Daniel Kinahan: who is the Irish ‘mob boss’ with links to boxing, drugs and crime?
The Kinahan crime gang is subject to US sanctions and frozen assets in the UAE
When Tyson Fury spoke to reporters ahead of this weekend’s fight against Dillian Whyte, the “Gypsy King” was asked the usual boxing questions in the press conference at Wembley. How was his training camp? How well has he prepared? What’s it been like building up to a world title defence back home in the UK?
He was also asked about his alleged links to Daniel Kinahan, the Irish businessman and reported gang leader, who along with seven members of the Kinahan Organised Crime Group (KOCG) have been placed under sanctions by the US Treasury.
Fury did “not just address the elephant in the room”, said Jeff Powell in the Daily Mail. He “rode it to trample over any suggestion that he has ever been involved in any criminal activity” with the Irishman.
When Sky Sports News asked what was his relationship with Kinahan and is it ongoing, Fury said: “I’ve just had a million questions about this rubbish before, but like I’ve said to them, it’s none of my business, and I don’t get involved in others’ business, so it doesn’t really concern me.”
Boxing influence now ‘waning’
Kinahan, the alleged leader of the notorious drug cartel run by his family, has for years “enjoyed huge power in the sport”, but “his influence is now waning”, said Donald McRae in The Guardian. “It has become a source of embarrassment and shame for boxing.”
Boxing management firm MTK Global, which was co-founded by Kinahan in 2012, has this week announced that it will cease operations at the end of the month.
In a statement released on Wednesday, MTK Global said it had faced “unprecedented levels of unfair scrutiny and criticism” since the sanctions were imposed, Sky News reported. The company, which had previously listed boxers including Fury and Billy Joe Saunders among its fighters, added that “it is a matter of public record that Mr Kinahan’s involvement in MTK ceased in 2017, and despite repeated reassurances in this regard, unfounded allegations about his ongoing association with us and our fighters persist”.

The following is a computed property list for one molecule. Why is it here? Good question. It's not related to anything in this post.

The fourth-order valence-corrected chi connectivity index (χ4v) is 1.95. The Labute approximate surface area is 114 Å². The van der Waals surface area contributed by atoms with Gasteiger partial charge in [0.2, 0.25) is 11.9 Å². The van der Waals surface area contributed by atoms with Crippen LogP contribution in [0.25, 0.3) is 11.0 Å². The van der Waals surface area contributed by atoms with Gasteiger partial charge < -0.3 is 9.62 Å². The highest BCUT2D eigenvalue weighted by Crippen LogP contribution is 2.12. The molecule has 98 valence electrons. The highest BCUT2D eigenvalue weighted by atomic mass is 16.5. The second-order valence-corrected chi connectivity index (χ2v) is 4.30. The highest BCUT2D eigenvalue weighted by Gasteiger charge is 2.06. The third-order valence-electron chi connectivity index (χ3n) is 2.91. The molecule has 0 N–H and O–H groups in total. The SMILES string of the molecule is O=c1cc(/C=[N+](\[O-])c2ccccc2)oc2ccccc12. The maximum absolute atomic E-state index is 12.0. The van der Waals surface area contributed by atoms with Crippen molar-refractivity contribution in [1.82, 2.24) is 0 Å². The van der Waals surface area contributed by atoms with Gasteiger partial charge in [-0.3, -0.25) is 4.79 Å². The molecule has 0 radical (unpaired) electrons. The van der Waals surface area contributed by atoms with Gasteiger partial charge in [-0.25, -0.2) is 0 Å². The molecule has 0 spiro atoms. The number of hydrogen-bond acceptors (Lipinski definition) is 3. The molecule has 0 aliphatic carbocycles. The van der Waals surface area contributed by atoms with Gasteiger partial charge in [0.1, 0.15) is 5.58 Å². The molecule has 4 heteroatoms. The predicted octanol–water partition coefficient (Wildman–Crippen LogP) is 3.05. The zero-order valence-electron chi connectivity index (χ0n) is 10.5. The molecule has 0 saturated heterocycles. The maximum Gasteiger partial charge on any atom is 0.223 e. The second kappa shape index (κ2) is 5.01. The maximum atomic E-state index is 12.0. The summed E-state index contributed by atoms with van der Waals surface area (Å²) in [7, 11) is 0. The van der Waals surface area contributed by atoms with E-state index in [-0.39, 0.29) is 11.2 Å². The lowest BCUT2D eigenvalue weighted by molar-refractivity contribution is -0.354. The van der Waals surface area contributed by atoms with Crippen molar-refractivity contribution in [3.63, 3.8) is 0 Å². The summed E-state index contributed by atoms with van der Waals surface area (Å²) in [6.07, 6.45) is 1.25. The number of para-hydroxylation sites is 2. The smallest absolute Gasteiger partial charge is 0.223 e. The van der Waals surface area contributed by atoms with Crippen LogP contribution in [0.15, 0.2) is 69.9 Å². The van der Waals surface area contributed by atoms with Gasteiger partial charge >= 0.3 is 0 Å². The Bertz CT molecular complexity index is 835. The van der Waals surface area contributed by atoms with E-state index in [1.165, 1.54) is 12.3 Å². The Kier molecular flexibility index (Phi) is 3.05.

When asked if he still had any business with Kinahan, Fury said: “Zero, absolutely zero. It’s none of my business. I keep my own business to myself, that’s it. Has it been a distraction? Not really, it’s got nowt to do with me, has it?”
Investigative reporter Stephen Dempster, who produced a BBC Panorama documentary which brought Kinahan’s involvement in boxing to mainstream attention, told The Guardian that Kinahan is “finished” in boxing. “If the Americans really want to get him, they will. You can now see how the dominoes are slowly falling one by one.”
Drug trafficking and money laundering
Fury and other senior figures in boxing have been warned to “cut all ties” with Kinahan, said Sean Ingle in The Guardian. The WBC heavyweight champion has “previously praised” Kinahan and was photographed with him just weeks ago in Dubai.
At an “extraordinary” press conference in Dublin on 12 April, US ambassador to Ireland Claire Cronin revealed that the US Treasury is offering a $5m bounty for information that will lead to the “financial destruction” of the KOCG or the arrest and conviction of its leaders. And Irish police commissioner Drew Harris said the KOCG was worth more than €1bn (£830m) through its criminal activities and warned that if you deal with the individuals who are sanctioned, “you are dealing with criminals engaged in drug trafficking”.
In a statement issued by the US Treasury, under secretary for terrorism and financial intelligence Brian E. Nelson said that the KOCG smuggles deadly narcotics, including cocaine, to Europe, and is “a threat to the entire licit economy through its role in international money laundering”. He added: “Criminal groups like the KOCG prey on the most vulnerable in society and bring drug-related crime and violence, including murder, to the countries in which they operate.”
The Kinahan cartel emerged in Dublin in the 1990s and is regarded by the US as one of the world’s largest crime groups, the BBC reported. And since 2018, when he was named in the Dublin high court as the head of a £1bn drugs and weapons smuggling group, the criminal allegations against Kinahan have “mounted”, Ingle added in The Guardian.
Kinahan, 44, has lived in the United Arab Emirates since 2016, but once again he is “a man without a country”, said Jake Donovan on BoxingScene. Following the US sanctions, the UAE joined in “what has now become a global investigation into the life and accused crimes of the controversial Irish businessman”. The UAE has frozen all identified assets of the KOCG along with issuing sanctions on Kinahan, his father Christopher Vincent “Christy” Kinahan Sr and brother Christy Jr.
With the UAE freezing all his assets and preparing to send him back to Europe to face justice, the “mob boss” was in a “desperate race to escape Dubai” last night, The Irish Mirror reported. The Gardai, Ireland’s police force, also confirmed the US government’s “megabucks deal” for information is already bearing fruit. “He is running out of road,” a source said. “His time in Dubai is coming to an end one way or the other.”